A man of many talents, country singer Gary Morris plugs volunteerism on MPT

September 10, 1992|By J. Wynn Rousuck | J. Wynn Rousuck,Theater Critic

Gary Morris has sung opera at the Grand Ole Oprey, and once, when he was playing Rodolfo in the New York Public Theater's production of "La Boheme," he reportedly blurted out: "Y'all."

It was apparently a case of "you can take the boy out of the country, but you can't take the country out of the boy."

And although Morris continues to be best known as a country music singer, his varied career also includes starring as Jean Valjean in the musical, "Les Miserables," on Broadway in 1988.

Clearly, versatility is what Morris should be known for, and he will demonstrate some of that tonight as the star of "Project Reach Out," Maryland Public Television's fifth annual telethon to encourage volunteers to work in public schools. Co-produced with the Maryland Department of Education, the show airs from 8 p.m. to 11 p.m., with the first hour simulcast on WJZ (Channel 13).

Charitable, social and even political causes are nothing new to Morris. "For an apolitical person, I've done a lot of things," he acknowledged over the phone from the Denver airport, following an elk-hunting vacation.

Morris won his first recording contract after a music executive heard him perform at the Carter White House, a gig that resulted from his participation in Carter's 1976 whistle-stop campaign. This time around he isn't doing any whistle-stopping, but he did sing at the Democratic National Convention. "It's time to take back the country," he says of his current political stance.

Although many of Morris' biggest hits have been romantic ballads -- including "Wind Beneath My Wings," "Velvet Chains" and "I'll Never Stop Loving You" -- he's been known to slip social themes into his songs. For example, he describes "Time Will Tell" as a song that addresses "hypocrisy in public office, hypocrisy in organized religion; it's kind of a social commentary based on a gut feeling I was having the day that I picked up the pen to write it." And, he donates his co-writing royalties from "Somebody Lives There," a song about the homeless, to Habitat for Humanity, an organization that provides housing for the poor.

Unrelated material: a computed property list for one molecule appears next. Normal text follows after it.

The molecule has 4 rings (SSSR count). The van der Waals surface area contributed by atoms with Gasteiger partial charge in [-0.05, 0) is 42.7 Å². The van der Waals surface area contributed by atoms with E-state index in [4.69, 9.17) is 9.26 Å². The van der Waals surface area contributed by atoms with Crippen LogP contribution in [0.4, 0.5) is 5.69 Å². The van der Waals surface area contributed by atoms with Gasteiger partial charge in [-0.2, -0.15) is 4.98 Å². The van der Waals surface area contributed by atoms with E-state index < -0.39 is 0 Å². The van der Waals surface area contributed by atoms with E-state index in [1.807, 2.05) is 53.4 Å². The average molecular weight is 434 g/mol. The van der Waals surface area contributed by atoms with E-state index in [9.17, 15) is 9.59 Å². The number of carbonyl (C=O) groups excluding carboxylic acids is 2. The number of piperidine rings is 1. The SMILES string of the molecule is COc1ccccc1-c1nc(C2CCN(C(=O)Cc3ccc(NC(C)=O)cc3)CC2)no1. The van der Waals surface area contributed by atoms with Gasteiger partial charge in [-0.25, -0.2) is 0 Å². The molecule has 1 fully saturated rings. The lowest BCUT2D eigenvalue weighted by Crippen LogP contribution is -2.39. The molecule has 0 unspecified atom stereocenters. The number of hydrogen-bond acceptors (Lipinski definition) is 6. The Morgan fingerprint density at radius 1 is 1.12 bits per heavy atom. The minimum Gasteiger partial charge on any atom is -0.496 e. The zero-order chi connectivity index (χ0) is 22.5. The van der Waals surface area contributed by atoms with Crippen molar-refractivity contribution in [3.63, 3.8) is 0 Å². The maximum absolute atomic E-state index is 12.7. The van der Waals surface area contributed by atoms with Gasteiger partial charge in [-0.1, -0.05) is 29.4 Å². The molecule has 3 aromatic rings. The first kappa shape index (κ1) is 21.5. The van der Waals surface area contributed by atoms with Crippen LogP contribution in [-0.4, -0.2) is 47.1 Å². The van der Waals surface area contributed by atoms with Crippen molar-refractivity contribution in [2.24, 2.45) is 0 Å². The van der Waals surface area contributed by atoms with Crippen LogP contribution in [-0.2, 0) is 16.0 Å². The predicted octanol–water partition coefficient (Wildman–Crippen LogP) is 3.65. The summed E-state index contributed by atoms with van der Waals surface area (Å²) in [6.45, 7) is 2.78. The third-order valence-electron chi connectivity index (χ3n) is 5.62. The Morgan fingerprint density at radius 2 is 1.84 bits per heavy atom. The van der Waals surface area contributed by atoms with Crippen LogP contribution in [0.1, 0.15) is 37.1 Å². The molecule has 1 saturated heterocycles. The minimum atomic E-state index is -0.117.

Tempering his remarks with the comment, "don't get me started," Morris suggests the country music industry isn't always delighted when songs -- or singers -- take a political or social stand. But then, the 43-year-old Texas native is accustomed to ruffling feathers in Nashville, where, he claims, variety is rarely rewarded.

Morris has no intention of limiting himself to one medium.

"In 1988, when I did 'Les Mis,' I had like four or five No. 1 records in a row," he says. "Coming out of it,there were some stations that wouldn't play my records."

Nonetheless, it's clear Morris has no intention of limiting himself to one medium. In fact, these days he's expanding his visibility on TV. A camera crew accompanied him on his elk hunt, shooting footage for a new show, "North American Sportsman," he will host for The Nashville Network beginning in November. And last weekend he was in Los Angeles talking to Roseanne Arnold about a possible role on her show.

While such diversity may not appeal to the powers-that-be in country music, it's one reason he was selected for tonight's "Project Reach Out," following in the footsteps of previous guest stars Pearl Bailey, Melba Moore, Hal Linden and Ben Vereen. Executive producer Donald H. Thoms, who had interviewed Morris twice for MPT's "New Country Video," explained, "His whole outlook on country music vs. pop music vs. Broadway is fascinating. He's kind of transcended all of them."

And, if the country music world is occasionally less than thrilled with Gary Morris, well, the truth is, he wasn't always thrilled with country music. In fact, when he was growing up, he didn't care for it at all. "I didn't like people who sang through their nose," he says. "I still don't."

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